Our vision for Calderdale in 2024 is to be a place where you can realise your potential whoever you are, whether your voice has been heard or unheard in the past. A place where talent and enterprise can thrive. A place defined by our innate kindness and resilience, how people care for each other, are able to recover from setbacks, are full of hope. Calderdale will stand out, be known, and be distinctive. A great place to visit, but most importantly, a place to live a larger life.
• Reduce inequalities and the causes of deprivation, including through cost of living and poverty support, COVID-19 recovery and targeted support in the most deprived communities in Central and North Halifax.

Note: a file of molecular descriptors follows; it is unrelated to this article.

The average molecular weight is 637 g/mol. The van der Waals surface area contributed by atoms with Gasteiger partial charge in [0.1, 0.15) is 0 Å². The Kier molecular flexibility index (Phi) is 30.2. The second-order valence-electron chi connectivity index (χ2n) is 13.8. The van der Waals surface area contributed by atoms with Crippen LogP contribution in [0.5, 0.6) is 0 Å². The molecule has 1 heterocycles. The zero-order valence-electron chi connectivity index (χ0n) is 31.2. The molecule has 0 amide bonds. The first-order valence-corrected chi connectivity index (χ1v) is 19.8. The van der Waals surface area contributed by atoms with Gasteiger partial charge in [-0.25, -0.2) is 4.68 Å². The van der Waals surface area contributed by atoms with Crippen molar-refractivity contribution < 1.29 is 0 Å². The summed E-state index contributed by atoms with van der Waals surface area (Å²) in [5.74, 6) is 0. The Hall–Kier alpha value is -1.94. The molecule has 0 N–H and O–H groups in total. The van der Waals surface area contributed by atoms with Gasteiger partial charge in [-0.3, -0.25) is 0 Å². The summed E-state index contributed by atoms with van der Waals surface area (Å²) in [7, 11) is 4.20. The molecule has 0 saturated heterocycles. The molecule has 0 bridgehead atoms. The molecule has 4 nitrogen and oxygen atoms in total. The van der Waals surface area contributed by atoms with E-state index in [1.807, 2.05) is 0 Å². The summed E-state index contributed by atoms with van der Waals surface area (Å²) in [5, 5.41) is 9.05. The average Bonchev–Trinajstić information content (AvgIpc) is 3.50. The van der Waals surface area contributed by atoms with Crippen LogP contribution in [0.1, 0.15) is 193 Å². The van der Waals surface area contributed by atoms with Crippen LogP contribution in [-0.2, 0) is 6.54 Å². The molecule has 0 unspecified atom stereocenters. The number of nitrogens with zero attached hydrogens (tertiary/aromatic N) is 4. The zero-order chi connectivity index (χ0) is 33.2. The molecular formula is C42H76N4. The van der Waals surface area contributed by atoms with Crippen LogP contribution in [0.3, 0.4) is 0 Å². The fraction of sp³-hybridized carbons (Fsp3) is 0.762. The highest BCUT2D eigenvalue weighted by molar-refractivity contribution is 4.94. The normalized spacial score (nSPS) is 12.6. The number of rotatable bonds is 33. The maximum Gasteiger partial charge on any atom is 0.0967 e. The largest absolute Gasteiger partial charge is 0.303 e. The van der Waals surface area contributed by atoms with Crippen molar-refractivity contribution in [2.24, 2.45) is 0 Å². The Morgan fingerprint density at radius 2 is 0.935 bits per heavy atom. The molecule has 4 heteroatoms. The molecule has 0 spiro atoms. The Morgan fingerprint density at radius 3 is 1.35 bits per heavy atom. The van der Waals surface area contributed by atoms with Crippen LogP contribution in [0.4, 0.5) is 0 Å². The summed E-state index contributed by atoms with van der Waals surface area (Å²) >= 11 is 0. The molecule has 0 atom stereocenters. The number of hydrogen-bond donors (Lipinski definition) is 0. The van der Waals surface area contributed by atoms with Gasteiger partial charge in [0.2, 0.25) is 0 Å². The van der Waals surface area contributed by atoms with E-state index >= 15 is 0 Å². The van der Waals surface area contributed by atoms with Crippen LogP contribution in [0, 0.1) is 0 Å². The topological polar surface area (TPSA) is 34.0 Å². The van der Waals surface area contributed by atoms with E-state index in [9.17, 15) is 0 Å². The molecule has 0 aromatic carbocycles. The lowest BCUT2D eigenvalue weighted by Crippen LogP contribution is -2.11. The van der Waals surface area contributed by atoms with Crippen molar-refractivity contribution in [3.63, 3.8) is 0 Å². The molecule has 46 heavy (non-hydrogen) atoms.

• Create strong, thriving towns and places through our Town Boards, delivering on Stronger Towns, Future High Street and Heritage High Street investment, affordable homes, safety and enforcement, and culture-led regeneration building on Calderdale’s creativity, our transformation of the Piece Hall, and our vibrant visitor economy.
• Tackle the climate emergency we live with everyday in Calderdale, through our Carbon Reduction Pathway work, investment in sustainable travel, flood resilience and delivery of our Climate Action Plan.
Our political landscape
The Council is made up of 51 elected councillors that are split across 17 wards in Calderdale:
Labour: 28 seats
Conservative & Unionist: 15 seats
Liberal Democrats: 6 seats
Green Party: 1 seat
Independent: 1 seat
Cllr Tim Swift – Leader of the Council
Cllr Jane Scullion – Deputy Leader, Cabinet Member Regeneration and Strategy